Did IBM just kick off the next big trend in the world of employee retirement benefits?

Big Blue made headlines recently when it announced plans to end its 401(k) matching contribution in favor of a new benefit that sure sounds alot like a good old-fashioned pension. While pensions are still dominant among public-sector state and municipal employers, they have all but disappeared in the private sector as employers rushed to get them off their balance sheets over the past two decades.

That much is clear in this chart from the Center for Retirement Research at Boston College (CRR), which depicts data from the Federal Reserve Survey of Consumer Finance:

IBM, often viewed as a leader in the corporate world, was one of the first large employers to announce a shift to an all-defined contribution retirement program in 2006, and the decision was a harbinger of a plunge in the number of employers offering traditional pensions.

Now, IBM will introduce a Retirement Benefit Account (RBA) for all of its U.S. employees. Employees can continue to contribute to their 401(k) accounts. But the match will be replaced by a contribution of 5% of pay to the RBA, along with a one-time pay increase of 1%. The pay credits will accumulate interest credits at a rate of 6% for the first three years, and will be tied to Treasury rates in the years that follow, with a floor of 3% for the first seven years.

The RBA is a defined-benefit structure known as a cash balance plan. Employees do not have individual accounts; instead, the plan “defines” a benefit it will pay from its general assets. The benefit is defined as a lump-sum amount that can be paid in retirement as an annuity calculated to equal the lifetime value of your accumulated sum.

You might be thinking you could beat that 6% return in the stock market – and perhaps you could in any given year. But that won’t happen every year – you’re still exposed to market risk, especially if equities tumble near your point of retirement when you need the money (see: sequence of return risk). Meanwhile, that 6% in the RBA is guaranteed. “ I can’t go out and find a whole lot of triple A bonds that will pay me 6% these days,” says John Lowell, a partner at October Three, a firm that provides consulting services to plan sponsors.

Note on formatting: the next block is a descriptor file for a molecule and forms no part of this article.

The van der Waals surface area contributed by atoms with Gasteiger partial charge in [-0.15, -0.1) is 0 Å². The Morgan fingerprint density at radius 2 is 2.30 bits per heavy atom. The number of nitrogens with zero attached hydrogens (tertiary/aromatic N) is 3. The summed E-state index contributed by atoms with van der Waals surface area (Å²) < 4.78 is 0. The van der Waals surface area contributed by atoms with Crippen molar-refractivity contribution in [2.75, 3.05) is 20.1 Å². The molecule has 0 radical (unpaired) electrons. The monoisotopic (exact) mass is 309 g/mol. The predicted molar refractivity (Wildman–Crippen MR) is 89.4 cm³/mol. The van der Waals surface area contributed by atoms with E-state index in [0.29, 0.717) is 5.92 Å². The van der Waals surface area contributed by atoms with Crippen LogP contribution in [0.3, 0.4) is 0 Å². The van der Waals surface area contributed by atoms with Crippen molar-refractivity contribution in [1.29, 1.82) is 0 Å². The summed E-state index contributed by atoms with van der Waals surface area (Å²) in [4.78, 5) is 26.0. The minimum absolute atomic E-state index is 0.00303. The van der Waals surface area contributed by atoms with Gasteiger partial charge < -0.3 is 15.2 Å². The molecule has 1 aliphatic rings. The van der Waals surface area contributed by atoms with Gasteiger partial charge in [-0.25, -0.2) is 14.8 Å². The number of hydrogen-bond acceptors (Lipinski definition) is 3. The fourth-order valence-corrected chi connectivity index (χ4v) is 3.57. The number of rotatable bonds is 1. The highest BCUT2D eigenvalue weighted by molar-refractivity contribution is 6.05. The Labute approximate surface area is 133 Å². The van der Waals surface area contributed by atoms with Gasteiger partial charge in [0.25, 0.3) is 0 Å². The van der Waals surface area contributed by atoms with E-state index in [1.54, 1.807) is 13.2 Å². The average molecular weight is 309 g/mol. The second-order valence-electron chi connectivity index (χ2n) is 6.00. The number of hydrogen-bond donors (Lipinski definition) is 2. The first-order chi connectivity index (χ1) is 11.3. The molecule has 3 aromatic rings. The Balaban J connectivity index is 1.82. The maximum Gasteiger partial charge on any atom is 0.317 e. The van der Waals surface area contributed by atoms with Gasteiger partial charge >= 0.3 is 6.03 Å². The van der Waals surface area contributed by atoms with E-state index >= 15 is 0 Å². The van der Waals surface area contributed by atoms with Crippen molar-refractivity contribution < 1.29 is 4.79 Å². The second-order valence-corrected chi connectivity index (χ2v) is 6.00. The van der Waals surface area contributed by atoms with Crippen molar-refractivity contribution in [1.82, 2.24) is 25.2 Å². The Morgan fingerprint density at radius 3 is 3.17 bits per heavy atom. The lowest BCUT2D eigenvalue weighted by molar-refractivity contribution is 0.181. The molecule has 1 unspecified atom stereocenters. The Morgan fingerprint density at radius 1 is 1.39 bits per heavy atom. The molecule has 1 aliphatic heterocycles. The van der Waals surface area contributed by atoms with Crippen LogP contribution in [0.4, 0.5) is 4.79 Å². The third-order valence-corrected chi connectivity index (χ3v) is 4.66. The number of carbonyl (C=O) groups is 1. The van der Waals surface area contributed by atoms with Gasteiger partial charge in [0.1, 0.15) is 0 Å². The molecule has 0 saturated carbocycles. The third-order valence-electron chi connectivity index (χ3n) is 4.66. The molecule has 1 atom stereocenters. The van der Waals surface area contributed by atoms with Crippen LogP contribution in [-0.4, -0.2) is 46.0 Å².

IBM is not saying much about its motivationsBut conversations I’ve had recently with benefit consultants suggest these reasons for the shift:

  • A universal benefit: All of IBM’s employees will participate in the RBA, and receive the same annual contribution. That is different from the typical defined-contribution plan, where participation is voluntary – and only about 15% of savers have the financial wherewithal to contribute enough to get the full matching contribution., according to Vanguard data. By contrast, any form of universal defined-benefit plan helps combat rising wealth inequality in retirement.
  • Retirement income streams:  The RBA also addresses the problem faced by employees in converting 401(k) balances into steady streams of retirement income. Employers and policymakers have recognized that problem, as evidenced by the U.S. Congress passing the Secure Act of 2019, which cleared the path to add insurance company annuities  in defined-contribution plans. But defined-benefit plans offer a much more efficient way to provide a guaranteed income stream.
  • 401(k)s fail to get the job done for many. The median balances held by individuals in 401(k) and IRA accounts (combined) was just $150,000 in 2022, according to the Federal Reserve data and depicted by CRR in the chart below. That’s not nearly enough to carry people through retirement.

Meanwhile, frozen pension plans at companies like IBM are now overfunded, making it easier to restart the plans. That results from the strong performance of equity markets over the past decade and, more recently, higher interest rates.

IBM is not the only employer thinking about restarting a defined-benefit plan. Jonathan Price, who leads the national retirement practice at benefits consulting firm Segal, said he has fielded more calls about unfreezing or starting a new pension plan in the past year than he has in the past decade.

In a research paper published earlier this year, experts at J.P. Morgan Asset Management argued that the table has been set for a revival of defined benefit plans in the private sector. Sponsors, they argued, have developed a “collective blind spot” about defined-benefit plans, based on historical shortcomings that no longer exist. They noted that today’s  private-sector plans are well-funded, and that sponsors have learned the lessons from the problems sparked by the bursting of the tech bubble in 2000, when aggregate funding levels plunged.

In my latest Reuters column, I report on IBM’s decision.